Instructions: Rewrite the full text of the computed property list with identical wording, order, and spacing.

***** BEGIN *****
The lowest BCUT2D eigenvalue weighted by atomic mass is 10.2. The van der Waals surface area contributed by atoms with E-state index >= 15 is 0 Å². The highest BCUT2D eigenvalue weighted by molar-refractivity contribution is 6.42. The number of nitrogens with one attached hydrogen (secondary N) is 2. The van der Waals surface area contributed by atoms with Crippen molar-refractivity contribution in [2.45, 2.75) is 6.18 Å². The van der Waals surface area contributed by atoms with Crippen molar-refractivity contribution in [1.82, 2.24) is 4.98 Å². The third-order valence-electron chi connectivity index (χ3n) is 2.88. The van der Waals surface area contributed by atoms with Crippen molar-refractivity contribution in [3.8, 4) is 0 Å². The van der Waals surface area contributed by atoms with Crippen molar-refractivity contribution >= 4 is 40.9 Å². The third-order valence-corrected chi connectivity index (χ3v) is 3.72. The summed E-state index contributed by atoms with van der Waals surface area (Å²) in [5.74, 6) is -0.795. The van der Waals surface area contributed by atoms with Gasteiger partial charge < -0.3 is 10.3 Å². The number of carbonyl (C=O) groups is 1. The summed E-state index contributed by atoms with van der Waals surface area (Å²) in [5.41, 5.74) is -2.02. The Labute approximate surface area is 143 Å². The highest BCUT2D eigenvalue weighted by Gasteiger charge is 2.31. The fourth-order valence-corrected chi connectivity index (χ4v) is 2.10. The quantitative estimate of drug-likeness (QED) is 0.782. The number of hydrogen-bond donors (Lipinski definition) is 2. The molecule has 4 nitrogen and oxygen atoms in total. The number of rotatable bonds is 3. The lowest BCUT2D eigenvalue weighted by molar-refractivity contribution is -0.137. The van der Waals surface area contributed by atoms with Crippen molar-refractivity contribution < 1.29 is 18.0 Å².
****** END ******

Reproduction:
The lowest BCUT2D eigenvalue weighted by atomic mass is 10.2. The van der Waals surface area contributed by atoms with E-state index >= 15 is 0 Å². The highest BCUT2D eigenvalue weighted by molar-refractivity contribution is 6.42. The number of nitrogens with one attached hydrogen (secondary N) is 2. The van der Waals surface area contributed by atoms with Crippen molar-refractivity contribution in [2.45, 2.75) is 6.18 Å². The van der Waals surface area contributed by atoms with Crippen molar-refractivity contribution in [1.82, 2.24) is 4.98 Å². The third-order valence-electron chi connectivity index (χ3n) is 2.88. The van der Waals surface area contributed by atoms with Crippen molar-refractivity contribution in [3.8, 4) is 0 Å². The van der Waals surface area contributed by atoms with Crippen molar-refractivity contribution >= 4 is 40.9 Å². The third-order valence-corrected chi connectivity index (χ3v) is 3.72. The summed E-state index contributed by atoms with van der Waals surface area (Å²) in [5.74, 6) is -0.795. The van der Waals surface area contributed by atoms with Gasteiger partial charge < -0.3 is 10.3 Å². The number of carbonyl (C=O) groups is 1. The summed E-state index contributed by atoms with van der Waals surface area (Å²) in [5.41, 5.74) is -2.02. The Labute approximate surface area is 143 Å². The highest BCUT2D eigenvalue weighted by Gasteiger charge is 2.31. The fourth-order valence-corrected chi connectivity index (χ4v) is 2.10. The quantitative estimate of drug-likeness (QED) is 0.782. The number of hydrogen-bond donors (Lipinski definition) is 2. The molecule has 4 nitrogen and oxygen atoms in total. The number of rotatable bonds is 3. The lowest BCUT2D eigenvalue weighted by molar-refractivity contribution is -0.137. The van der Waals surface area contributed by atoms with Crippen molar-refractivity contribution < 1.29 is 18.0 Å².